In addition to developing this new kind of curriculum for intellectually impaired schoolchildren in Tanzania, Angi had also devised an assessment which would later become the backbone of the test we use at Toa Nafasi. Truth be told, that first meeting with Angi was extremely exciting and would keep me fired up for years after until I eventually bit the bullet and formed the Project. Now, we are true colleagues at Toa Nafasi as well as fast friends. 2014 marks the second year Angi has come to Moshi and stayed in my house, working on the Project and tooling about town with me. Thus far, it has been a very symbiotic relationship and we work well together: me, the crazy, wild New Yorker and her, the patient, plug-along Midwesterner. Of course, it also helps that Vumi falls somewhere between us with her guilelessness and typically Tanzanian sense of logic.
Here is a photo from one of the first days of Angi's trip this year where we dug right in, re-assessing for the third and final time the students of the 2013 grouping.
Of course, teacher training is a BIG part of ensuring the success of the Project, and there were actually a couple of days when I stayed home to do computer work and Angi went out to Msaranga alone to work with Vumi and show her some new methods of teaching and also a new way to order the activities of the school day, starting with "morning meeting," continuing with "storytime," you get the drift. For more in-depth discussion of Angi's techniques and the pedagogy behind them, PLEASE have a look at her blog, http://blogs.umb.edu/angelastone/. It is extremely educational, interesting, and very readable for the layperson, so don't be scared! Here's a pic of Angi edumacatin' the staff and then Vumi leading an animated storytime....
Some of Angi's ideas for new teaching techniques required the production of materials and, as I said, I was gaga with other work and the wageni, so Angi quickly befriended our lovely young Irish volunteer, Evelyn, and put her to work. Eva, as the Msarangans called her, rocked it out with all sorts of new stuff to decorate the classroom and to help the teachers with their lessons. Here is the "word wall," a tool designed to help students learn to read, courtesy of Angi and Eva!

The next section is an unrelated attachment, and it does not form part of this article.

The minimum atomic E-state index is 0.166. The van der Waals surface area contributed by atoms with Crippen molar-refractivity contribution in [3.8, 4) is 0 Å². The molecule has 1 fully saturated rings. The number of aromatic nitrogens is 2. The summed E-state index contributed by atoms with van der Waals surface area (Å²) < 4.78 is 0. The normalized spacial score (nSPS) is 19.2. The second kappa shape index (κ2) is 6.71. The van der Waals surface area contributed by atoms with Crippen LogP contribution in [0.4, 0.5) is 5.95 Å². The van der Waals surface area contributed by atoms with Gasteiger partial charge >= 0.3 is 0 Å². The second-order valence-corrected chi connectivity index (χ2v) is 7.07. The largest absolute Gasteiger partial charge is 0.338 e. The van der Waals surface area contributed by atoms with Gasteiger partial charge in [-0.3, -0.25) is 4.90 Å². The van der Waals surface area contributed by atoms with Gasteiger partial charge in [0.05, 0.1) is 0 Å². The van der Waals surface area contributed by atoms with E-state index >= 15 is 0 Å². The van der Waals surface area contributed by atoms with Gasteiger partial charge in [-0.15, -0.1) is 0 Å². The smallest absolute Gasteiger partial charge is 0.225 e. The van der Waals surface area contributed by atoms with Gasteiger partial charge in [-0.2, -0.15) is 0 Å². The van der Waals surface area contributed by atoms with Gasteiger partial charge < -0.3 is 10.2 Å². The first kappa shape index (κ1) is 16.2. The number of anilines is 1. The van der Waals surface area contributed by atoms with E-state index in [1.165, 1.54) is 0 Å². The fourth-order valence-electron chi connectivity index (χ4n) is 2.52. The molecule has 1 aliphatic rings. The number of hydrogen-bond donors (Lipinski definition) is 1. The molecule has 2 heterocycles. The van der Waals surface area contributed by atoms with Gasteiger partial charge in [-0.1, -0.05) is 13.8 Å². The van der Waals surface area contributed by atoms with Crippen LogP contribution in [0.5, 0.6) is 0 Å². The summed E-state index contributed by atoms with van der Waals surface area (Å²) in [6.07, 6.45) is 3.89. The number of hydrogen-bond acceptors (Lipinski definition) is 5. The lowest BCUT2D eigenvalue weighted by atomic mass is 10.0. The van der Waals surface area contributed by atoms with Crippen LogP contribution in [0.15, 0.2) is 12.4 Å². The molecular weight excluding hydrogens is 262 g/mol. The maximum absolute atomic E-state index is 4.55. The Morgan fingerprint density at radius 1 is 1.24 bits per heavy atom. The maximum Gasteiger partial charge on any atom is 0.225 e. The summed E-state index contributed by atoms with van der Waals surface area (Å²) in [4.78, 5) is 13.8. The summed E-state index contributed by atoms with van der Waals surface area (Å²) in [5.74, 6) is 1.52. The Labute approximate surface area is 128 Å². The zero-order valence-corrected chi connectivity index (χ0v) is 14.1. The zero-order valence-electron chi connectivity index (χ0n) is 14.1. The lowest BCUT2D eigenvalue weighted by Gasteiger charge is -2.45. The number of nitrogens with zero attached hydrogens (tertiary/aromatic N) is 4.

Finally, what's the point of having a real-life doc of philosophy on staff if you're not gonna extract some serious scholarship from her? Well, luckily for me and Toa Nafasi, Angi practically lives to analyze data and produce graphs, so we have this snazzy image to show the world the measure of our success for the first six months of intervention for the 2013 kids. Not only are we all extremely proud of the students' improvements, we are very much aware that the results are due to the hard work put in by Vumi and the other Tanzanian teachers and we hope to be able to use this graph and other such data as markers of evaluation when it comes to put in requests for funding. The only way to keep on keepin' on is to show the world that IT IS WORKING!!
And, being the superwoman that she is, Angi was also mega-helpful in chipping in with the wageni. Visitors to the Project and in Tanzania in general are a big responsibility and it can be quite overwhelming to show them all a good time, cater to each individual's needs and wants, answer all the questions, and explain all the haps around them. Just herding eight people across the crowded streets of downtown Moshi was a challenge, so it was really nice that Angi was there to be my winglady while the Petersons and Cartusciellos were in town. It also helped that she could address a lot of their questions about the program from the perspective of a special education expert whereas I - well-meaning and lovable though I am - am not an expert in much else than designer footwear and historical fiction....!
That's it for the mo', but I'll be back at you next week with more (belatedly) from the Tee-Zed and also what I've been up to since I have been stateside. Until then, once again asante sana to Angi, and best wishes to all for the week ahead!